Prepared by: Patricia Johnson
Posted on: March 31, 2002
An earlier version of
this exercise ran in March 2001.
Authors use symbolism on many different levels in stories. It is
characters, images, actions, and places. Some examples of common
rivers, ocean, sky, flowers, trees and bridges. Symbols are images,
or events that represent something else.
How a symbol is used can change or
influence its meaning. A symbol
developed from a common image or from a unique one. A unique symbol is
sled named Rosebud in Citizen Kane. The sled has many underlying
including Kane's lost childhood. In one of the sconces of his childhood
the beginning of the movie, we see a shot of the sled abandoned. At the
of the movie, the sled is burned in a fire. Action takes place around
sled. Action enhances the viewer's ability to understand the symbol.
helps to express the symbol's importance in the movie.
Two powerful symbols that are more common
are seen in the novel Lord
Flies; where the symbols were the flies and the pig's head. They
the breakdown of society, and the consequences of death and murder. A
is a common symbol that is perhaps overused, yet it is a unique and
symbol in the novel A River Runs Through It. The symbol may be easily
understood by the reader, or less consciously understood and more
If the symbol enhances the meaning of the story, then the reader will
understand the author.
Here is a helpful site that defines
Here is a website with alphabetized common symbols. A good place to get
symbol for your story.
In 300 words or less, write a scene with a symbol that is central to
story. Use a symbol that has not been overused. Remember, if the symbol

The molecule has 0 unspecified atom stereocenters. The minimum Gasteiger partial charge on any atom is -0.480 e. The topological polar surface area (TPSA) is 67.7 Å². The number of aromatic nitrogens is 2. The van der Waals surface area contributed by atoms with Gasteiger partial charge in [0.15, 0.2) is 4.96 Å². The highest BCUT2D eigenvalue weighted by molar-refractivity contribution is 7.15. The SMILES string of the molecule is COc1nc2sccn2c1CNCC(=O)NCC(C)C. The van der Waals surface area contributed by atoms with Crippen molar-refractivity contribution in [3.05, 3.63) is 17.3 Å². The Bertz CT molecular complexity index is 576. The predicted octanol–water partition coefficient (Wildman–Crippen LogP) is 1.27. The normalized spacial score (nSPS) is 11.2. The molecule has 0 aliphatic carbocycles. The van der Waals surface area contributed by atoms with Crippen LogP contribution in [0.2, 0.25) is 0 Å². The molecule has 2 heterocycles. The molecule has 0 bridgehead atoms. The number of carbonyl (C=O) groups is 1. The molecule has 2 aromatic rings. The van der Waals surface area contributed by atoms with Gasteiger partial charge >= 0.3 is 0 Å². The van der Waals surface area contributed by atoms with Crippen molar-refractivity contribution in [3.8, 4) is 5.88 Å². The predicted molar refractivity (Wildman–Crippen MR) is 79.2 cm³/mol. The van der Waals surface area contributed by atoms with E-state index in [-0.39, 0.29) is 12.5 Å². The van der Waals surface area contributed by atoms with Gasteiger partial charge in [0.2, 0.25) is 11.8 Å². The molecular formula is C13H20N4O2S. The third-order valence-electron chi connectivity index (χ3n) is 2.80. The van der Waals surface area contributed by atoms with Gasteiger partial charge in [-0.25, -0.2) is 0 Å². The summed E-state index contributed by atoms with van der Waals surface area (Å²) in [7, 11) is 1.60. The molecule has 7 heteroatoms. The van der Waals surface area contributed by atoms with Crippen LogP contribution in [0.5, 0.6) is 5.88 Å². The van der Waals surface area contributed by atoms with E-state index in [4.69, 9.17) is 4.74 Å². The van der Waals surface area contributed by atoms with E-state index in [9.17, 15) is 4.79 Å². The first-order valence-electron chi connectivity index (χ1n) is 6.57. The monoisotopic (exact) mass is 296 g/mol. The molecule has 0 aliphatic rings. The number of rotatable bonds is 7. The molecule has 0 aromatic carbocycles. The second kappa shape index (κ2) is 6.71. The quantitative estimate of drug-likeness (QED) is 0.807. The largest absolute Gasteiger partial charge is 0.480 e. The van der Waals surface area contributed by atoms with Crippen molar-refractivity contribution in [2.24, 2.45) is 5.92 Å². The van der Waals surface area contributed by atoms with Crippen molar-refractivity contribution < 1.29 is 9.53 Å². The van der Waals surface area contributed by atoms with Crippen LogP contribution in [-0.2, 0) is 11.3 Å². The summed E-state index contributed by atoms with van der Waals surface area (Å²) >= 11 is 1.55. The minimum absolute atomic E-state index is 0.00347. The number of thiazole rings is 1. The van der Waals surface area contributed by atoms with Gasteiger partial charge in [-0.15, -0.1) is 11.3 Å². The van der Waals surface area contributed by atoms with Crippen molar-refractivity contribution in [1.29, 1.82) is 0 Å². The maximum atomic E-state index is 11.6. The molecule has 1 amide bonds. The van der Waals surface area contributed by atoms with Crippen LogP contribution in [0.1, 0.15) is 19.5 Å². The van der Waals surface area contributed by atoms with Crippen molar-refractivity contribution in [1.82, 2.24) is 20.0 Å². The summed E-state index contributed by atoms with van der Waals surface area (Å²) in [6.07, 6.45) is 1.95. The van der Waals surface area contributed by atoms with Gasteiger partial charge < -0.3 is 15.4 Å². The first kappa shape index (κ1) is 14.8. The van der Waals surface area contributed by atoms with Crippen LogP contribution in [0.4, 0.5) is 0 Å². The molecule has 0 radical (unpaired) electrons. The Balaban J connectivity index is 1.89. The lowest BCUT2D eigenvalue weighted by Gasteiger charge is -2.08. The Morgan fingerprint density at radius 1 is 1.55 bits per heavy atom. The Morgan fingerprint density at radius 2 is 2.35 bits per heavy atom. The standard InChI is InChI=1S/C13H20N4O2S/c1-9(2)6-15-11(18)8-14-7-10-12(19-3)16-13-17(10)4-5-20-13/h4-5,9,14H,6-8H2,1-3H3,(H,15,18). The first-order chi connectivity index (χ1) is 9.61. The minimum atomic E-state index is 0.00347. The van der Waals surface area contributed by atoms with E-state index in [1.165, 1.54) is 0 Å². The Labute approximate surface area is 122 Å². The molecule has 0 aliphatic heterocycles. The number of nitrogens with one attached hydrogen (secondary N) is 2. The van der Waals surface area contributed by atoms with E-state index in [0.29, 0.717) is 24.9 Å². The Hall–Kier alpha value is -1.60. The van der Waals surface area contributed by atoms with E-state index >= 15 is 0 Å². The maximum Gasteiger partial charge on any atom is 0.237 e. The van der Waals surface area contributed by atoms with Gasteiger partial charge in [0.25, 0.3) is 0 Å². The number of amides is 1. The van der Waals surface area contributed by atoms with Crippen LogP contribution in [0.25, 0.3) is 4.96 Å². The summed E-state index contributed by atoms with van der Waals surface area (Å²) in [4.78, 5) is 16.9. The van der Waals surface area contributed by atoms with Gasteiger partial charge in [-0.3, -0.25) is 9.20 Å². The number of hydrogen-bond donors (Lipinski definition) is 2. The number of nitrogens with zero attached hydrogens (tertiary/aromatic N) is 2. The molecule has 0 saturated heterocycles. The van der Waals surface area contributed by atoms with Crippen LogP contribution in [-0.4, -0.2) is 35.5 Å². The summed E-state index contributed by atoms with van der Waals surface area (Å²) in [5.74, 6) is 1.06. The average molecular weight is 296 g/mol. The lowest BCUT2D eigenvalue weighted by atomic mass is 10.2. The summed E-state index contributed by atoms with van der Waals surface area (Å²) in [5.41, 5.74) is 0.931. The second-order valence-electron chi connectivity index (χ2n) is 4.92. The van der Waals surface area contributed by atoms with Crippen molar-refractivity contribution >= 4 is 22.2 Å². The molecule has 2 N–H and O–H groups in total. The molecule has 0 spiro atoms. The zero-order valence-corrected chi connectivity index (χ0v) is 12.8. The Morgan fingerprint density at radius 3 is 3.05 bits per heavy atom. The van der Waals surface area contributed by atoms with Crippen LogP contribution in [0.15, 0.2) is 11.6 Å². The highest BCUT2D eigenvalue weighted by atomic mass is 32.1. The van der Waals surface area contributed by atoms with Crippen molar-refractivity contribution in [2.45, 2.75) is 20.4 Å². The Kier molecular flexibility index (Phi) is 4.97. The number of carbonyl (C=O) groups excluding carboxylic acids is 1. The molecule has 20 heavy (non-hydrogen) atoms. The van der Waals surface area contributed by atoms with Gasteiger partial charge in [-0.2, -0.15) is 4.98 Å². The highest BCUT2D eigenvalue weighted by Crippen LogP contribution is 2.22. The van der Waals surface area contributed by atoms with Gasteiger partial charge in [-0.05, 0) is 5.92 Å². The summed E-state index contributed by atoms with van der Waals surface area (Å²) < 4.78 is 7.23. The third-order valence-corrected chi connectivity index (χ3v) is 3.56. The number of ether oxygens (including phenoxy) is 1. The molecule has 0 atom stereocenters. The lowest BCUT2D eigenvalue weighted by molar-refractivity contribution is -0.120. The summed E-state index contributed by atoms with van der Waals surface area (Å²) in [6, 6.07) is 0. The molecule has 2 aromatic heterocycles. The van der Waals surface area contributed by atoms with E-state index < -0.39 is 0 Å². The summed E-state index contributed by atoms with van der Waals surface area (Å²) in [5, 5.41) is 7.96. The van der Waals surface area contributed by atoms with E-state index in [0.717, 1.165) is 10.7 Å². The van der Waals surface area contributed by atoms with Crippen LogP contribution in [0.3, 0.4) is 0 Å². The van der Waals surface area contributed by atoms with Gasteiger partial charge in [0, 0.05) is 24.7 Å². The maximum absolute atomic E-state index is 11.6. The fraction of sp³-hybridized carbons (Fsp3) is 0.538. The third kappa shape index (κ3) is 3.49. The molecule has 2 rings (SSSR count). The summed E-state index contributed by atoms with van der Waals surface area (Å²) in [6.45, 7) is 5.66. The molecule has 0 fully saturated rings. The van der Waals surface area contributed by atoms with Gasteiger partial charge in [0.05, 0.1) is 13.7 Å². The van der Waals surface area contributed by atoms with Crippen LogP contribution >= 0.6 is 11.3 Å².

too abstract, or misrepresented, then the symbolism will be lost. If
reveal too many details, then the symbol becomes too obvious. Use only
When critiquing the submissions find the
symbol. Describe it and
tell how it
is important to the story. Explain why it is an integral part of the
Address what the story would be like without the symbol. Mention if it
tied to the action of the story or not.
Have fun with this exercise.
Patricia Johnson's wrap-up
Posted on: April 7, 2002
Hello Practice-w members,
The symbolism exercise went very well.
Each of you who submitted and
critiqued helped to make it a success.
Some interesting reflections:
- Symbolism allows each writer to
discover his unique voice.
- Symbolism brings more to a story than may consciously be
- Some critiquers read symbols differently from others.
- Critiquers unique interpretations gave writers further ideas and
directions for rewrites.
- Symbolism is a process and is full of surprises.
- The writer does not have to know every interpretation of a symbol
- Even universal symbols function differently in different stories.
- Symbols sometimes have several layers of meaning.
- The critiques allow writers insight into how their story appears
- Our own experiences add to how we interpret a symbol.
Some mentioned it felt risky to interpret
some symbols. But the benefit
revealing a unique perspective to the writer outweighs the risk. As
we need to know how our story is interpreted by readers. Symbolism is a
great tool for this.
Thanks to each to you for participating.
Web site created by
Rhéal Nadeau and
the administrators of the Internet Writing Workshop.
Modified by Gayle Surrette.